I attended my first book festival a few weeks ago and at the end of one of the panels had the chance to talk with a writer who was starting out on her first book. I listened to her discuss how she’d found a critique group and had worked through the first few chapters. She went on to describe that she had the general idea for the book but was still working details for other chapters. And while I was tempted to jump in and give some advice—this thought lasted a mere half a second—instead I sat back and soaked in her enthusiasm, tried to give positive encouragement, and drifted back to story struggles of my own that I haven’t considered for a long time.
Now, I’m not saying I don’t struggle with writing, plotting, editing, etc. I do. For every book and afterward during professional edits. Then again later during reviews. It’s a never ending process, and doubts are part of the trip.
What this energetic writer brought to mind was how I used to approach starting stories, and how my process has evolved in the years since I first started.
I’m not going to go into my process here. Suffice it to say, that I’ve tried a lot of different methods and techniques. I love being distracted trying out new things. I was never a seat-of-the-pants writer, but frankly plotters can get just as mired just as easily as pantsers can get lost. I have the spreadsheets, Word tables, and character sketches to prove it. I’ve adapted my approach over the years and, finally after six books and a dozen more waiting with plot points waiting to be written, I can say that I have a process that works for me. It won’t necessarily work for someone else.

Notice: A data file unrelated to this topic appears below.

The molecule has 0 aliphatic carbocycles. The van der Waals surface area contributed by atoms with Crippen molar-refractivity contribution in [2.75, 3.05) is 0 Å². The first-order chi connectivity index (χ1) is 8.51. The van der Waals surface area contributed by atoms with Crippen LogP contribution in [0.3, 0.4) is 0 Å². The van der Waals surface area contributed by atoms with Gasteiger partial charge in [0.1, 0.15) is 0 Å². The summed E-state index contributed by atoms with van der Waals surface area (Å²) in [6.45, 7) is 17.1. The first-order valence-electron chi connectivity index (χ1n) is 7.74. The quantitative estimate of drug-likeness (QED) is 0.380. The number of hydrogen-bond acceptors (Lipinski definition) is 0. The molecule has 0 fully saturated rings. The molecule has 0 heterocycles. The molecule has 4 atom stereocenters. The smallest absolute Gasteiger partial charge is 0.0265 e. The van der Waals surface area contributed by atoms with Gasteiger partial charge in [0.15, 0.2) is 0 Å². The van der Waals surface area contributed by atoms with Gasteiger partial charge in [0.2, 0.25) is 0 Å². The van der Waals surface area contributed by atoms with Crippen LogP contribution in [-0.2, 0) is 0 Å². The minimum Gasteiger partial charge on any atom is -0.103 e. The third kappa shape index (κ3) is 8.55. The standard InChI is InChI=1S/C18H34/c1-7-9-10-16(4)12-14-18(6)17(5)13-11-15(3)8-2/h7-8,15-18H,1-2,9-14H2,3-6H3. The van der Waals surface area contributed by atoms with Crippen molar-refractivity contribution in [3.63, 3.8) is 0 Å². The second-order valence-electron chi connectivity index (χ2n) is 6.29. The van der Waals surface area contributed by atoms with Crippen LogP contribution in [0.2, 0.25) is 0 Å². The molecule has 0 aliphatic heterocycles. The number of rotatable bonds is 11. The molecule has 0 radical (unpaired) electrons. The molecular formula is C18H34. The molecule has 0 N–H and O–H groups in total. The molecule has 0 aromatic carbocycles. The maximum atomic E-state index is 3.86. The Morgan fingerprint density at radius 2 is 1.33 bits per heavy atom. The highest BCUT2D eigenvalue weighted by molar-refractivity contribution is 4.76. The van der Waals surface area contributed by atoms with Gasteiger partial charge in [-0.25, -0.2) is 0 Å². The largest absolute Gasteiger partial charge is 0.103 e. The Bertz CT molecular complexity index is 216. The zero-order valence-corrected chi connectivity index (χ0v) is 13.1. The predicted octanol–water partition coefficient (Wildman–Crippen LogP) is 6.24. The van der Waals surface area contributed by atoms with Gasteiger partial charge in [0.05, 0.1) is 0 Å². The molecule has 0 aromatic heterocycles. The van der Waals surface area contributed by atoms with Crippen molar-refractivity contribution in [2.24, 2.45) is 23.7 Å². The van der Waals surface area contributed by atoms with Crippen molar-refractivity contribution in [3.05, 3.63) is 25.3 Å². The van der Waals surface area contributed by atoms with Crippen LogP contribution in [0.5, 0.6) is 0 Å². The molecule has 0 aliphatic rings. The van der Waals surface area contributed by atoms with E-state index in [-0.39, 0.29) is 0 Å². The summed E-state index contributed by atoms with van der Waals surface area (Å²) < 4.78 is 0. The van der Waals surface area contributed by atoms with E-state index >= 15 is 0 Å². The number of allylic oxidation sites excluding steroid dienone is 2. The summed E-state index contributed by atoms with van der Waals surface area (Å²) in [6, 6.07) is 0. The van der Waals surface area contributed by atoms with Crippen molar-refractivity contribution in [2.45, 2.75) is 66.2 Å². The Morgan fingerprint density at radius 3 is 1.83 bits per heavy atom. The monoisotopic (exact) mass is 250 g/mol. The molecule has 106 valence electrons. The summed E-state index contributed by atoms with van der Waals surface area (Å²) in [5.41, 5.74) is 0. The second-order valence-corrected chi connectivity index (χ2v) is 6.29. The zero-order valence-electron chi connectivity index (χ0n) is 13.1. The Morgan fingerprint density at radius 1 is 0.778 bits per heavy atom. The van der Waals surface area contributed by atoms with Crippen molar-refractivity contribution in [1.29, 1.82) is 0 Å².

Even so, I still get stuck, still wonder if anyone will like the stories and characters, still have days where I’m not that thrilled to tackle a scene. In a solitary business, even one with critique partners and friends, it helps to have tools to keep going. The key is to focus on the long term goal not the short term problem. Trust me, there’s a reason Stephen King writes every day, even on Christmas. And it isn’t because he doesn’t like his family or his life. He’s staying with his process to keep his writing flowing. In order to get the story down, polished, and finished you have to keep going.
So here are my reminders that keep me going. I’m sharing them because I think there is something here for every writer:
- I’ve written words before and will again (simple, yes – start small)
- There’s nothing that I can’t fix ** Nothing! That includes plot, characters, setting, anything (first write then change)
- Be prepped for every scene before I sit down to write (whoa, every scene but some are just filler!) There are no filler scenes. If I don’t love the scene I’m writing then no one else will either. And here’s a great blog post to address this fix (pay attention to Side 1- Know what you’re writing before you write it):
- Start with the end of yesterday’s work. Polish, look at word choices (don’t get pulled into deep edits, just consider this warming up before a workout)
- Finish the day with the beginning of tomorrow’s work (If you can start the next scene, or have a thought, put it down – it will kick-start the session).
- If distracted by other stories that seem more interesting than what I’m working on, I’ll break to jot those plot points in another file and then head back to work. That story can wait, this one can’t
Feel free to let me know what works for you.